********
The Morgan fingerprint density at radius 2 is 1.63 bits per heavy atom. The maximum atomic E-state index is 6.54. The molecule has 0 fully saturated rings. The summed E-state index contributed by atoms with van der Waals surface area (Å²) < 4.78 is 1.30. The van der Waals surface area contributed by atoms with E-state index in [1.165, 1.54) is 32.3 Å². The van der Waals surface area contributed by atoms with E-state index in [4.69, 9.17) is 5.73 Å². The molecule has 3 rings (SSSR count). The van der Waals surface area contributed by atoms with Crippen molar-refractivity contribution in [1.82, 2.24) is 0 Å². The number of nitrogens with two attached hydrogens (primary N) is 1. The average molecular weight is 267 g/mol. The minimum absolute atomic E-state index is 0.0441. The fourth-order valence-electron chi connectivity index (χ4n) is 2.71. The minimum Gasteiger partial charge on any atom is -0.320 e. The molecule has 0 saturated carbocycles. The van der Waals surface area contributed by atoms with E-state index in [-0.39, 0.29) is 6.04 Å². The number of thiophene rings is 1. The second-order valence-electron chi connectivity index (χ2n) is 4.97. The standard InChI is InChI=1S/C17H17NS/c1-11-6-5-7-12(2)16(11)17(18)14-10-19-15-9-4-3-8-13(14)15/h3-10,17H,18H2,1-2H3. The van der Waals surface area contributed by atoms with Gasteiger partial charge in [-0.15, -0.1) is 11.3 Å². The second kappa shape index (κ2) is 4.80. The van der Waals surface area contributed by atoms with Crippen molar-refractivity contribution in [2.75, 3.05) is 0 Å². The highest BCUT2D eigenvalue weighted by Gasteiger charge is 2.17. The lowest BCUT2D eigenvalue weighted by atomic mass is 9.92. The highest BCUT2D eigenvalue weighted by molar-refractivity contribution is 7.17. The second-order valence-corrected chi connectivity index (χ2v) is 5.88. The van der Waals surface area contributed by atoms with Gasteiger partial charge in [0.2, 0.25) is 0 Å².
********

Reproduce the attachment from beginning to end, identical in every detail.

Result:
The Morgan fingerprint density at radius 2 is 1.63 bits per heavy atom. The maximum atomic E-state index is 6.54. The molecule has 0 fully saturated rings. The summed E-state index contributed by atoms with van der Waals surface area (Å²) < 4.78 is 1.30. The van der Waals surface area contributed by atoms with E-state index in [1.165, 1.54) is 32.3 Å². The van der Waals surface area contributed by atoms with E-state index in [4.69, 9.17) is 5.73 Å². The molecule has 3 rings (SSSR count). The van der Waals surface area contributed by atoms with Crippen molar-refractivity contribution in [1.82, 2.24) is 0 Å². The number of nitrogens with two attached hydrogens (primary N) is 1. The average molecular weight is 267 g/mol. The minimum absolute atomic E-state index is 0.0441. The fourth-order valence-electron chi connectivity index (χ4n) is 2.71. The minimum Gasteiger partial charge on any atom is -0.320 e. The molecule has 0 saturated carbocycles. The van der Waals surface area contributed by atoms with E-state index in [-0.39, 0.29) is 6.04 Å². The number of thiophene rings is 1. The second-order valence-electron chi connectivity index (χ2n) is 4.97. The standard InChI is InChI=1S/C17H17NS/c1-11-6-5-7-12(2)16(11)17(18)14-10-19-15-9-4-3-8-13(14)15/h3-10,17H,18H2,1-2H3. The van der Waals surface area contributed by atoms with Gasteiger partial charge in [-0.15, -0.1) is 11.3 Å². The second kappa shape index (κ2) is 4.80. The van der Waals surface area contributed by atoms with Crippen molar-refractivity contribution in [2.75, 3.05) is 0 Å². The highest BCUT2D eigenvalue weighted by Gasteiger charge is 2.17. The lowest BCUT2D eigenvalue weighted by atomic mass is 9.92. The highest BCUT2D eigenvalue weighted by molar-refractivity contribution is 7.17. The second-order valence-corrected chi connectivity index (χ2v) is 5.88. The van der Waals surface area contributed by atoms with Gasteiger partial charge in [0.2, 0.25) is 0 Å².